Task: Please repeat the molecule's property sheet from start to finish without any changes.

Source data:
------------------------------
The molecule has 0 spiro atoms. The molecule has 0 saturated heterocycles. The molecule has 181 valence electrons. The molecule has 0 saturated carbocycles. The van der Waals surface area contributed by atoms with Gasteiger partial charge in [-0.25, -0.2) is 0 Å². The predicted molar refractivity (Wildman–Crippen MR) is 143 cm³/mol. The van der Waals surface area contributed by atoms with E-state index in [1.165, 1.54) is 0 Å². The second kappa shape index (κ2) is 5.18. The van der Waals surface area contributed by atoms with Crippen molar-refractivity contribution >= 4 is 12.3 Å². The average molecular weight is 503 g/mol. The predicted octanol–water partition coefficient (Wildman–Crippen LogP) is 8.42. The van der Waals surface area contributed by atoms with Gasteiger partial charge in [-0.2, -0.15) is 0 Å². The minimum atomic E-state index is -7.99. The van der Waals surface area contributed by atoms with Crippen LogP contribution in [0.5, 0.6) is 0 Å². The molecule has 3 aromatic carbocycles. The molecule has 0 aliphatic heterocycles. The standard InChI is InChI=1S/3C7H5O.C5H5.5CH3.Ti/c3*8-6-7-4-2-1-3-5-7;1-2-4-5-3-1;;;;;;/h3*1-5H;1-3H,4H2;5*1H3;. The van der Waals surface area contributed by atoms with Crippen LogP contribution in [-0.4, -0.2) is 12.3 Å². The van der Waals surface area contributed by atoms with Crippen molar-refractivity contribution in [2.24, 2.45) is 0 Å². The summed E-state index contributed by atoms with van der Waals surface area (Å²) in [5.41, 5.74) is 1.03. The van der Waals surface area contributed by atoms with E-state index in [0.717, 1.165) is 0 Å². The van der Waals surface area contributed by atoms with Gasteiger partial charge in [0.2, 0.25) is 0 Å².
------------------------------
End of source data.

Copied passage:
The molecule has 0 spiro atoms. The molecule has 0 saturated heterocycles. The molecule has 181 valence electrons. The molecule has 0 saturated carbocycles. The van der Waals surface area contributed by atoms with Gasteiger partial charge in [-0.25, -0.2) is 0 Å². The predicted molar refractivity (Wildman–Crippen MR) is 143 cm³/mol. The van der Waals surface area contributed by atoms with E-state index in [1.165, 1.54) is 0 Å². The second kappa shape index (κ2) is 5.18. The van der Waals surface area contributed by atoms with Crippen molar-refractivity contribution >= 4 is 12.3 Å². The average molecular weight is 503 g/mol. The predicted octanol–water partition coefficient (Wildman–Crippen LogP) is 8.42. The van der Waals surface area contributed by atoms with Gasteiger partial charge in [-0.2, -0.15) is 0 Å². The minimum atomic E-state index is -7.99. The van der Waals surface area contributed by atoms with Crippen LogP contribution in [0.5, 0.6) is 0 Å². The molecule has 3 aromatic carbocycles. The molecule has 0 aliphatic heterocycles. The standard InChI is InChI=1S/3C7H5O.C5H5.5CH3.Ti/c3*8-6-7-4-2-1-3-5-7;1-2-4-5-3-1;;;;;;/h3*1-5H;1-3H,4H2;5*1H3;. The van der Waals surface area contributed by atoms with Crippen LogP contribution in [-0.4, -0.2) is 12.3 Å². The van der Waals surface area contributed by atoms with Crippen molar-refractivity contribution in [2.24, 2.45) is 0 Å². The summed E-state index contributed by atoms with van der Waals surface area (Å²) in [5.41, 5.74) is 1.03. The van der Waals surface area contributed by atoms with E-state index in [0.717, 1.165) is 0 Å². The van der Waals surface area contributed by atoms with Gasteiger partial charge in [0.2, 0.25) is 0 Å².